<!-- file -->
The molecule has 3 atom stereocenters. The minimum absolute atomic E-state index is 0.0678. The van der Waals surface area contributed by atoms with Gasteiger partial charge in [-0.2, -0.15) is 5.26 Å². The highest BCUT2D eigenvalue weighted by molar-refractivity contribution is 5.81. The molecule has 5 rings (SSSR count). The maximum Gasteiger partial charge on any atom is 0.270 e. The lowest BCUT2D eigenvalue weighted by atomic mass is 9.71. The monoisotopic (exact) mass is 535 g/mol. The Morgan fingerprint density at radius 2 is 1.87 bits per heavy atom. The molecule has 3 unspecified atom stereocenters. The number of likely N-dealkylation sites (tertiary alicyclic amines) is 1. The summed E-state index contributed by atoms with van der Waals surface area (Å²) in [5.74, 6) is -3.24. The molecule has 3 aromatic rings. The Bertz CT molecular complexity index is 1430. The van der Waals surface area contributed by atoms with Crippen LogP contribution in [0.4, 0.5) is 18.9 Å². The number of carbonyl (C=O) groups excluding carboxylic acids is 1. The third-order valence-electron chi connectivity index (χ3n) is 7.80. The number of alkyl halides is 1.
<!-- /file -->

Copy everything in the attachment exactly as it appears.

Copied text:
The molecule has 3 atom stereocenters. The minimum absolute atomic E-state index is 0.0678. The van der Waals surface area contributed by atoms with Gasteiger partial charge in [-0.2, -0.15) is 5.26 Å². The highest BCUT2D eigenvalue weighted by molar-refractivity contribution is 5.81. The molecule has 5 rings (SSSR count). The maximum Gasteiger partial charge on any atom is 0.270 e. The lowest BCUT2D eigenvalue weighted by atomic mass is 9.71. The monoisotopic (exact) mass is 535 g/mol. The Morgan fingerprint density at radius 2 is 1.87 bits per heavy atom. The molecule has 3 unspecified atom stereocenters. The number of likely N-dealkylation sites (tertiary alicyclic amines) is 1. The summed E-state index contributed by atoms with van der Waals surface area (Å²) in [5.74, 6) is -3.24. The molecule has 3 aromatic rings. The Bertz CT molecular complexity index is 1430. The van der Waals surface area contributed by atoms with Crippen LogP contribution in [0.4, 0.5) is 18.9 Å². The number of carbonyl (C=O) groups excluding carboxylic acids is 1. The third-order valence-electron chi connectivity index (χ3n) is 7.80. The number of alkyl halides is 1.